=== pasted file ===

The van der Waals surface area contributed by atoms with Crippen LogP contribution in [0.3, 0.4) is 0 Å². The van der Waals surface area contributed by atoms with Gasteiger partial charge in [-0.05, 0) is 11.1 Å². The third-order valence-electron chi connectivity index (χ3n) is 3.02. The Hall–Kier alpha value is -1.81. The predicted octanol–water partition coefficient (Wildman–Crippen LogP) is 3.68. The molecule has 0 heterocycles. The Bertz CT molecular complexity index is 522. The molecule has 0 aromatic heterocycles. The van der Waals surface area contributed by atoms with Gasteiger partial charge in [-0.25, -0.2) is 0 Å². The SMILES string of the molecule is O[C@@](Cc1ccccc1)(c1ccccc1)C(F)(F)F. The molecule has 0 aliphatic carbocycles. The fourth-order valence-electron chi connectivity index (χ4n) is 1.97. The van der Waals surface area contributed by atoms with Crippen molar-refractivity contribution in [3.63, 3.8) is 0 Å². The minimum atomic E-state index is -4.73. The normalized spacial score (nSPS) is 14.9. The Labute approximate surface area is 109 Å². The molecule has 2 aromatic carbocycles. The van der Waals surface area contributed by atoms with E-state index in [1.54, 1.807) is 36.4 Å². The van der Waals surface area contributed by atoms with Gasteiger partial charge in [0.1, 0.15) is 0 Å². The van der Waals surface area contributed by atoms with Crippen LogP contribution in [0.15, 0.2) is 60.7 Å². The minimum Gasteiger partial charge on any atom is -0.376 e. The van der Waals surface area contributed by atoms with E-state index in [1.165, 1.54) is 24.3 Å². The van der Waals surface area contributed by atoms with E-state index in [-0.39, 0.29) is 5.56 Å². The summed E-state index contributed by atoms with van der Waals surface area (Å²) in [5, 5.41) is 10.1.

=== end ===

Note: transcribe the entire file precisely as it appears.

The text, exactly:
The van der Waals surface area contributed by atoms with Crippen LogP contribution in [0.3, 0.4) is 0 Å². The van der Waals surface area contributed by atoms with Gasteiger partial charge in [-0.05, 0) is 11.1 Å². The third-order valence-electron chi connectivity index (χ3n) is 3.02. The Hall–Kier alpha value is -1.81. The predicted octanol–water partition coefficient (Wildman–Crippen LogP) is 3.68. The molecule has 0 heterocycles. The Bertz CT molecular complexity index is 522. The molecule has 0 aromatic heterocycles. The van der Waals surface area contributed by atoms with Gasteiger partial charge in [-0.25, -0.2) is 0 Å². The SMILES string of the molecule is O[C@@](Cc1ccccc1)(c1ccccc1)C(F)(F)F. The molecule has 0 aliphatic carbocycles. The fourth-order valence-electron chi connectivity index (χ4n) is 1.97. The van der Waals surface area contributed by atoms with Crippen molar-refractivity contribution in [3.63, 3.8) is 0 Å². The minimum atomic E-state index is -4.73. The normalized spacial score (nSPS) is 14.9. The Labute approximate surface area is 109 Å². The molecule has 2 aromatic carbocycles. The van der Waals surface area contributed by atoms with E-state index in [1.54, 1.807) is 36.4 Å². The van der Waals surface area contributed by atoms with Gasteiger partial charge in [0.1, 0.15) is 0 Å². The van der Waals surface area contributed by atoms with Crippen LogP contribution in [0.15, 0.2) is 60.7 Å². The minimum Gasteiger partial charge on any atom is -0.376 e. The van der Waals surface area contributed by atoms with E-state index in [1.165, 1.54) is 24.3 Å². The van der Waals surface area contributed by atoms with E-state index in [-0.39, 0.29) is 5.56 Å². The summed E-state index contributed by atoms with van der Waals surface area (Å²) in [5, 5.41) is 10.1.